When I was a child, my parents were vigilant about teaching me good language, and as a result were adamant about the words I should never, ever use. Of course, there was the N-word. Just as important, the S-word and the W-word… and the R-word too. But there was also another word that was banished from my dictionary, and as a child I never understood why.

Coon.

(Call me naive, I certainly was.) It baffled me, this word. As a child I did not make the association to the animal racoon. Neither did I understand in any way how it could have any sort of slur attached to its meaning. And I can remember taking time and energy as a child to figure out wht this word might mean.

It wasn’t until I was well into my adulthood, in my second career as a pastor, that I had the a-ha moment. I had a member in his 80s, a wonderful farmer whose passion was racoon hunting. He explained to me the ins and outs of how to hunt racoons … that they are nocturnal, so you need to hunt at night, you use dogs to help. And as he explained it to me, he would always say “there’s nothing like a good coon hunt.” He said that often, but the very first time, it was like lightening struck and I understood.

Coon hunt. Raccoon hunting. Done at night, with dogs.

In the 1840’s and beyond…. escaped slaves were hunted for reward. They were hunted at night, with dogs and guns. Even after the Civil War, this continued. This is how our modern day police developed – as slave hunters that ran with dogs and guns through the night.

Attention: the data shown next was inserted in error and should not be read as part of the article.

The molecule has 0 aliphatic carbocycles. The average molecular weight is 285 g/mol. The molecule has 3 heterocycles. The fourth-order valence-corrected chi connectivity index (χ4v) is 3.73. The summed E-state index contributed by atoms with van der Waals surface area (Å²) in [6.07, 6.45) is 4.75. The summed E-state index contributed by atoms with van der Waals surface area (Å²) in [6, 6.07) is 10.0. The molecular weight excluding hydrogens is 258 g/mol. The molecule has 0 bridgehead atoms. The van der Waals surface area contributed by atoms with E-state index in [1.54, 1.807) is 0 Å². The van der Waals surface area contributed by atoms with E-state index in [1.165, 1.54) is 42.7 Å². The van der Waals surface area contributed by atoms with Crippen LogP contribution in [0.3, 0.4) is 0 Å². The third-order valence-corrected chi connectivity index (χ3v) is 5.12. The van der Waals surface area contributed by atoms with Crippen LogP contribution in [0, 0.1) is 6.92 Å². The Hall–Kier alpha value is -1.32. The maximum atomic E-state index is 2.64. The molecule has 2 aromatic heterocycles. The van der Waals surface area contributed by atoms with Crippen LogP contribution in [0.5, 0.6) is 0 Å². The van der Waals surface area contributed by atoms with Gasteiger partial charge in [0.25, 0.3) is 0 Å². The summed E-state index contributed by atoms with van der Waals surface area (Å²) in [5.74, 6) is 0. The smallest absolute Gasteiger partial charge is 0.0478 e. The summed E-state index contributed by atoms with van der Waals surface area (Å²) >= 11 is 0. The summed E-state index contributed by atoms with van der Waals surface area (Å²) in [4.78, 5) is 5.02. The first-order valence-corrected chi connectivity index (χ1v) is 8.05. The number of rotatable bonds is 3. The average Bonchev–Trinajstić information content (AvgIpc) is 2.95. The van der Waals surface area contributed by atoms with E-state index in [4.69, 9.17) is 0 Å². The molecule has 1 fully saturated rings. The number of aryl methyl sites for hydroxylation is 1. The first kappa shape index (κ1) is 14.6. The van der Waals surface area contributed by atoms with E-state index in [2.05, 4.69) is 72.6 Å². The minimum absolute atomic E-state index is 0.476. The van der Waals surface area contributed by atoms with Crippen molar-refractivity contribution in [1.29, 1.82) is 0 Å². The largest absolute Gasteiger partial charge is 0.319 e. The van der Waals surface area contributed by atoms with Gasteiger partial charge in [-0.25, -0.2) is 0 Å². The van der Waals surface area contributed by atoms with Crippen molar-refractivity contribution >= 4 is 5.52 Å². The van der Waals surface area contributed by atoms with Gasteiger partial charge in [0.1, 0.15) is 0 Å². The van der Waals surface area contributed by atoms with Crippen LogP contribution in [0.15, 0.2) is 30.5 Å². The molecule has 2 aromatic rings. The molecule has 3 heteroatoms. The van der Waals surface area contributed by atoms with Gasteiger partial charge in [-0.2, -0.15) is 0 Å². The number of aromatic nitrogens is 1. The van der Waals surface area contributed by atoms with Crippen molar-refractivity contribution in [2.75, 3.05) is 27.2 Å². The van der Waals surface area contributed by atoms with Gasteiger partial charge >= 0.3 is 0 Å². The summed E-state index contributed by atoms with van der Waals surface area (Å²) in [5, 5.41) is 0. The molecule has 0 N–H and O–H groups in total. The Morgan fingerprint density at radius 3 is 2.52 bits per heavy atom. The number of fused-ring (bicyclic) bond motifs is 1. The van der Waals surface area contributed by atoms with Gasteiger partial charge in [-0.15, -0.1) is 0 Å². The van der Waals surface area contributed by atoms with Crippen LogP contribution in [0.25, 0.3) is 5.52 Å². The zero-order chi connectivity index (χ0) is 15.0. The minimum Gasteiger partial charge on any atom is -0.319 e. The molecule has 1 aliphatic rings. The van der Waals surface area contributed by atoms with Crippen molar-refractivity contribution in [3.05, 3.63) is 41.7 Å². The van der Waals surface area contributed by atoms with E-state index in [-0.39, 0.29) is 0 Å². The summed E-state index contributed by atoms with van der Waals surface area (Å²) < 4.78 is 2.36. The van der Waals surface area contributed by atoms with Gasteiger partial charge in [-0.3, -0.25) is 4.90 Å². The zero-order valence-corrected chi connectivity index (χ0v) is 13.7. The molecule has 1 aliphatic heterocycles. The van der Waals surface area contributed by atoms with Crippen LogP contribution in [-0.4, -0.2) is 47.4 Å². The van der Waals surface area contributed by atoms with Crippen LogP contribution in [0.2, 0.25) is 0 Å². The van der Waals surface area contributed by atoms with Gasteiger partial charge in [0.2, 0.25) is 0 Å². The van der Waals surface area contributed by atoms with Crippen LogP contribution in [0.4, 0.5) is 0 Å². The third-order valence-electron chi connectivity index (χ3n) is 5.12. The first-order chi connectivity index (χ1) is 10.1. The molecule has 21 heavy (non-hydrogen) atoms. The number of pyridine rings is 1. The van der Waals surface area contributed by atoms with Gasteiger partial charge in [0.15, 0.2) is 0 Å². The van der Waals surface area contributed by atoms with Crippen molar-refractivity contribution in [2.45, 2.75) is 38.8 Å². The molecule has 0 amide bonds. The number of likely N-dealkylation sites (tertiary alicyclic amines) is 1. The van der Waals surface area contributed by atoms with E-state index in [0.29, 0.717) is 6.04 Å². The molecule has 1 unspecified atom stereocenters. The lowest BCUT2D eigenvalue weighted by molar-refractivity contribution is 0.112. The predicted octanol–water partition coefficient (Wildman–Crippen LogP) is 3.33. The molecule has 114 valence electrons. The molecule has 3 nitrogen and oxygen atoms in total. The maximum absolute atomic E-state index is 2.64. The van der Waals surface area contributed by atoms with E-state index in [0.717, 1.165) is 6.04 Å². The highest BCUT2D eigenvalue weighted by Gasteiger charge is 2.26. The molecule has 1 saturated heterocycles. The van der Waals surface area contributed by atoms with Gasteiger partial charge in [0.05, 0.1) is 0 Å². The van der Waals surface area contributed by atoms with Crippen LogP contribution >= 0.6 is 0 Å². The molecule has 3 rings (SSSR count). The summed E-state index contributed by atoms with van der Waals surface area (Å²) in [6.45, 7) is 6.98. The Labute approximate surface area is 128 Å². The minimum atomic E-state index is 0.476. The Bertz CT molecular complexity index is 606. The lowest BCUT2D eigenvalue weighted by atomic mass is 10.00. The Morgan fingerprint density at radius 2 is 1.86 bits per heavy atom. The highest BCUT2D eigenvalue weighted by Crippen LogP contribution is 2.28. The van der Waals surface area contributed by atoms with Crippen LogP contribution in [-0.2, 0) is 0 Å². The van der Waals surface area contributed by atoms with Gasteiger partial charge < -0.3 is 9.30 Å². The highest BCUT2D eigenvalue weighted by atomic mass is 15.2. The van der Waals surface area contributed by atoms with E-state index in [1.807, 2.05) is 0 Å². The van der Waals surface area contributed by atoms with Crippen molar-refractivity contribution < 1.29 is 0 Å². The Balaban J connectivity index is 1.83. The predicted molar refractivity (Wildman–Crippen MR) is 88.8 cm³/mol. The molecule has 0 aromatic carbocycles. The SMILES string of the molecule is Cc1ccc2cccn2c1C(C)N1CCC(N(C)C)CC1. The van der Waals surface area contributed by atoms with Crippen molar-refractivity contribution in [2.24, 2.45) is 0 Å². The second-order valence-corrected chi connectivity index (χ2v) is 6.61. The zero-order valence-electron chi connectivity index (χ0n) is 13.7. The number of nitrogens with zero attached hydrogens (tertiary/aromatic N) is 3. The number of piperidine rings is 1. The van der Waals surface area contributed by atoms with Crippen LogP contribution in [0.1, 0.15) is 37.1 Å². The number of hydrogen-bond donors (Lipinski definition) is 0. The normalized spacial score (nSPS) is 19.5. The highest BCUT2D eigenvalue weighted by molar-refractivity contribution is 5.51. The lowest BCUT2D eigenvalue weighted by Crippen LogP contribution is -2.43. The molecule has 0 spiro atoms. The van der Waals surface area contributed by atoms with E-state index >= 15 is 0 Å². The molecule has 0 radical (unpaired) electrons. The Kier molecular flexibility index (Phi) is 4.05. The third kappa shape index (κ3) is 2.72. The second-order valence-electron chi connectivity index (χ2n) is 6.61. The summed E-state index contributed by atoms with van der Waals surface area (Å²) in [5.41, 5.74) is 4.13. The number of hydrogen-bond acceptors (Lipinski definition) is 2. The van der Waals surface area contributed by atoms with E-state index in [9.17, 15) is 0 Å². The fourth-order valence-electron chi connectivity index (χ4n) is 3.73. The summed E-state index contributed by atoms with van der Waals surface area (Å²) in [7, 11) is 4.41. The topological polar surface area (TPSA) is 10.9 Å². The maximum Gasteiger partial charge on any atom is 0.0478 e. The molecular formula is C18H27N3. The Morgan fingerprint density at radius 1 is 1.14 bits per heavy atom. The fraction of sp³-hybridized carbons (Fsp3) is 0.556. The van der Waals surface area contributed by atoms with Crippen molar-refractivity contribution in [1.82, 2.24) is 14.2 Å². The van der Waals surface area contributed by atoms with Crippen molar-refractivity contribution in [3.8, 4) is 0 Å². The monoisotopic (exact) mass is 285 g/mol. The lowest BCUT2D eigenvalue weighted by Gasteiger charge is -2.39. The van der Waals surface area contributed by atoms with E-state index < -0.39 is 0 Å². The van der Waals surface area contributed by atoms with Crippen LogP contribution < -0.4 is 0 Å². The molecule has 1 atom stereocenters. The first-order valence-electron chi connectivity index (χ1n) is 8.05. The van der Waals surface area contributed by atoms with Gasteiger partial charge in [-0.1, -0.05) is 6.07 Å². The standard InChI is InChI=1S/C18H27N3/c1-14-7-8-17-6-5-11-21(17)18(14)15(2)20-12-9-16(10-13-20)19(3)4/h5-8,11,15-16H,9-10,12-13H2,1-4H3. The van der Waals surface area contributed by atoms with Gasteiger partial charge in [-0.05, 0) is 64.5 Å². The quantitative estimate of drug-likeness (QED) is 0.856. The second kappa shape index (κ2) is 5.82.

Hearing those words… “nothing like a good coon hunt”… I finally understood. I imagined that the men of the 1800s used coon hunting as coded language to talk about slave hunting. “Honey, I’m going coon hunting tonight.” or “hey Jed, wanna go coon hunting?” Using this coded language made it acceptable to talk about it with family and friends, in public spaces. And now I understood the connection. Hunting coons, meant hunting black people. That’s how the slur coon came to be.

image from Granger Historical Picture Archive. (c) 1840.

You may wonder why I am thinking of this today. Maybe it is because my 12 year old son just brought home the book “How the Red Fern Grows” and I am once again learning about raccoon hunting through the eyes of a young black boy, reminded of my own childhood misunderstandings and struck by the juxtaposition of the naivete.

Maybe, though, its because we have started to see the body cam footage of Breonna Taylor’s murder (which cops denied they had). If I am honest, when I look at those videos, and videos like THIS ONE from the death of Atatianna Jefferson, I think to myelf those cops just went coon hunting.

I can imagine, with disgust, that the cops started their shift by high-fiving each other, and saying “let’s go coon hunting tonight.”

Because the heart of racist hunters hasn’t changed that much in 180 years.

Because the use of coded language hasn’t changed that much in 180 years.

Whether we want to admit it or not, not much has changed in 180 years. And whether the language is, let’s go coon hunting, or stand by Proud Boys, we still have racists going on the hunt at night, with their guns and their dogs. And no matter how much our parents try to teach us not to use the bad words… if we don’t eradicate the hate behind them nothing will ever change.

See the source image

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